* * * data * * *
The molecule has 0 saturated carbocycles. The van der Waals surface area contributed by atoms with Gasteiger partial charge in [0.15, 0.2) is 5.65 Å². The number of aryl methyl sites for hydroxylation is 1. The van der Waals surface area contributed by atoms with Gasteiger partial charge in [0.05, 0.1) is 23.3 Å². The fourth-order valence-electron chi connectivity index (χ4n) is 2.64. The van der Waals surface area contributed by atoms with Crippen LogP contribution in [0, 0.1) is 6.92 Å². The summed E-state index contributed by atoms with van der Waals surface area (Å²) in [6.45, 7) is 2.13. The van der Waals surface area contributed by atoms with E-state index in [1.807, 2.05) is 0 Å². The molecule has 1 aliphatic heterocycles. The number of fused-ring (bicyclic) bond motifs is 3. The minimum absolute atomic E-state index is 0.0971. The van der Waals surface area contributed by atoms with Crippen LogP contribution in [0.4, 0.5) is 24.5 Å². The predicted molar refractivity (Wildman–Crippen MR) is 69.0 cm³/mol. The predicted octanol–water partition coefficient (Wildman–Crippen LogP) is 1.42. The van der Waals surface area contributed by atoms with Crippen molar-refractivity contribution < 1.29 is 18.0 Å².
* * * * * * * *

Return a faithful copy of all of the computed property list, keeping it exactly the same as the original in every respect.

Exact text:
The molecule has 0 saturated carbocycles. The van der Waals surface area contributed by atoms with Gasteiger partial charge in [0.15, 0.2) is 5.65 Å². The number of aryl methyl sites for hydroxylation is 1. The van der Waals surface area contributed by atoms with Gasteiger partial charge in [0.05, 0.1) is 23.3 Å². The fourth-order valence-electron chi connectivity index (χ4n) is 2.64. The van der Waals surface area contributed by atoms with Crippen LogP contribution in [0, 0.1) is 6.92 Å². The summed E-state index contributed by atoms with van der Waals surface area (Å²) in [6.45, 7) is 2.13. The van der Waals surface area contributed by atoms with E-state index in [1.807, 2.05) is 0 Å². The molecule has 1 aliphatic heterocycles. The number of fused-ring (bicyclic) bond motifs is 3. The minimum absolute atomic E-state index is 0.0971. The van der Waals surface area contributed by atoms with Crippen LogP contribution in [0.4, 0.5) is 24.5 Å². The predicted molar refractivity (Wildman–Crippen MR) is 69.0 cm³/mol. The predicted octanol–water partition coefficient (Wildman–Crippen LogP) is 1.42. The van der Waals surface area contributed by atoms with Crippen molar-refractivity contribution < 1.29 is 18.0 Å².